Last month, I wrote an open letter to Grubhub CEO, Matt Maloney, taking him to task for peddling a homespun vision of -supporting local restaurants while running a predatory platform that has driven many to the brink.

That created a stir. Many people wrote to say they didn't realize how these delivery platforms are threatening to kill the restaurant, an institution that survived centuries of tumult but may not make it through the COVID-19 crisis.

This is my open letter to the rest of you, a democratic nation of eaters. The decisions you make have the power to reshape American food and life for a generation. You should be worried. We are headed from the Ghost Farm to the Ghost Kitchen.

In the Information Age, dear diner, you are the commodity. Every taco you tap is tracked and cultivated in a digital data field and stored in one of the server farms as ubiquitous as grain elevators in the Corn Belt. Who we are and what we do have become the digital equivalent of industrial corn, processed, packaged and sold as convenience. Like a Twinkie.

Where will you order? From Ghost Kitchens, rentable spaces for delivery only food factories, a restaurant without a front door. The Ghost Kitchen is technology's dream for restaurants—not ours. The founder of Uber has invested in them. Meanwhile, the company he was ousted from is trying to purchase Grubhub.

If Uber and Grubhub merge, it will create a network that could gobble up local hubs and become as omnipotent in food as Amazon is in retail. Independent restaurants will go the way of cabbies and canal boats. The era of the Ghost Kitchen will have arrived.

Third-party delivery revenues are growing five times faster than restaurants. As I explained in my letter, billions that might have supported local food and food workers instead go to publicly traded or venture capital-backed technology platforms. Tiny sandwich shops run lean and let paint peel so Silicon Valley can get thicker around the middle.

The last time technology disrupted food in exchange for a fat slice of profit was right after World War II, in the spuriously named Green Revolution. Farming was modernized when technologies used to kill people found peacetime purpose in agriculture courtesy of agritech companies like Du Pont and Monsanto.

Farmers were encouraged to treat their land like factories—to grow monocrops propped up with expensive fertilizers (made from the technology to create explosives) and pesticides (which had been nerve gas). The tenets of farming became old-fashioned overnight. There was no need for crop and species diversity, livestock as fertilizer, rotation and spacing of crops. Farming was innovated. The Ghost Farm had arrived.

Farmers thought their vastly increased yields would be a boon to the bottom line. At least that's what the big companies selling all the new-fangled inputs said. More corn! More money! Much like Grubhub promises—more customers! More money!

But when you trade your profit for a bump in sales, you lose your freedom. You get hooked. Soon, you can't afford to make better choices.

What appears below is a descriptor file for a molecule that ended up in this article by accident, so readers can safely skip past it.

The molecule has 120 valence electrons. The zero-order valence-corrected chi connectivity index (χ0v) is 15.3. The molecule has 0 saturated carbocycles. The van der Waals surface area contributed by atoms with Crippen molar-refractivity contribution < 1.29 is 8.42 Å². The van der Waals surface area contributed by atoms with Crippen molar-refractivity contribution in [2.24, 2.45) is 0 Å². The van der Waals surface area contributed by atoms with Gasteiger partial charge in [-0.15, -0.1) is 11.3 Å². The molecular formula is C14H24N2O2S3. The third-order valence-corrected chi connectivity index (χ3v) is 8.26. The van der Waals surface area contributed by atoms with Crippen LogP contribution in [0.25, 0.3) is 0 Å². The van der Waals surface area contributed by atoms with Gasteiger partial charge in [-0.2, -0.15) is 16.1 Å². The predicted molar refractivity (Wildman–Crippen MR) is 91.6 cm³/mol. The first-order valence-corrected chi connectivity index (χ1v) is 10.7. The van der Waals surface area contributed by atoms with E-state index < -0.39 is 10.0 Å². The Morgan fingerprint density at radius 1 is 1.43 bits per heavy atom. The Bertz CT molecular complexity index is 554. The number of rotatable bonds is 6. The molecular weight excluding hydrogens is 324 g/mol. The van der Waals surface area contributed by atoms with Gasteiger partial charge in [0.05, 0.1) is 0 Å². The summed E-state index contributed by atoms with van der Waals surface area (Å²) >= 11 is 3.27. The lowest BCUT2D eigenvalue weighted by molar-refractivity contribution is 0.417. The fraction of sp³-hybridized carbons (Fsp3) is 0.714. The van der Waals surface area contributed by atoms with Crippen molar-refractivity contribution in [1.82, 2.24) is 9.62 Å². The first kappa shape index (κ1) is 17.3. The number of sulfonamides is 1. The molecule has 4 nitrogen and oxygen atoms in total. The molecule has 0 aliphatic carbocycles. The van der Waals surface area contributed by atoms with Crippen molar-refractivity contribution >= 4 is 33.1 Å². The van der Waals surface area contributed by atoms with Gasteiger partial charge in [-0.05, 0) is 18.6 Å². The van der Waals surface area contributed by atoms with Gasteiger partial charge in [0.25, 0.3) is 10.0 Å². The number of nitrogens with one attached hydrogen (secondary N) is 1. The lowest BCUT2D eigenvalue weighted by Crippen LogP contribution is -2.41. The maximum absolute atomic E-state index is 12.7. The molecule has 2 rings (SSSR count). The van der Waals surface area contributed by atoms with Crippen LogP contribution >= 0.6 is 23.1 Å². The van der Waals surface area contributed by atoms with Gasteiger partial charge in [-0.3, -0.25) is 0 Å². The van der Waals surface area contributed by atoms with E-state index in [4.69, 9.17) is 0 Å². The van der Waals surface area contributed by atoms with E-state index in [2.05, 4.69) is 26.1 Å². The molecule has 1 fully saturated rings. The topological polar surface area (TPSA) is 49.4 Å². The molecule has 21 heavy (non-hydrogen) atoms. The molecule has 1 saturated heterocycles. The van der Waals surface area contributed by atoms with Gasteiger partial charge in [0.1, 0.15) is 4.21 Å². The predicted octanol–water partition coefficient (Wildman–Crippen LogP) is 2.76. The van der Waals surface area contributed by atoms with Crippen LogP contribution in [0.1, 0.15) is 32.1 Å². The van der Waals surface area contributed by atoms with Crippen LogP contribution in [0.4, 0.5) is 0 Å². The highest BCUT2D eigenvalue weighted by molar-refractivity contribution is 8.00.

Restaurants are in the same vice grip. We're hooked on Grubhub, Postmates, Seamless, Caviar, DoorDash, Fetch—or all of them—because that's where the customers are. Modern diners are in love with convenience, just like our grandparents in the age of "better living through chemicals." Back then, eaters traded the bunch of carrots bought straight from the farmer for the vacuum-wrapped microwavable dinner glittering in the aisles of the new supermarkets.

Today's TV dinner is the online ordering platform, where delectable photos of every cuisine on the planet battle for your attention and promise delivery right to your door. But quality and creativity suffer even as the pictures get prettier, like the beautiful-but-flavorless melons of industrial agriculture.

Our menus are big and our food is good because of our dining rooms. Our layered staff exists because we've had them fill and empty reliably, like lungs. As takeout replaces in-house dining, we'll have to cut staff and simplify menus. The changes forced upon us during COVID-19 will become permanent. We won't be able to afford as many ingredients or make as many things. Like the dusty wasteland of industrial agriculture, we'll be featureless and flat. Or, we'll be bought by conglomerates—chains that run us like machines. Talented people who care about food will leave.

Absent change, the restaurant of the future becomes an app. Any physical presence will be as the fake-humble front of uber-rich technology companies. An independent restaurant will be as pointless and antiquated as a roadside fruit stand. You may feel a pang of remorse as you speed by, but you aren't stopping.

The industrial farmer became a wraithe, a pass-through for corporations. He was stripped of his topsoil, his pigs and chickens and customers; his farm's diversity and autonomy.

I've thought about that lone farmer from "expo," the place in a restaurant where dishes come together in a riot of colors and smells before we send them to your table. It's where the food goes from being ours to yours. You couldn't see what went into the meal, a journey that might have begun at my farm, where lettuce grows from a seed smaller than salt.

We couldn't see all the life that happened to you before you walked in the door. But the meal was our mother tongue.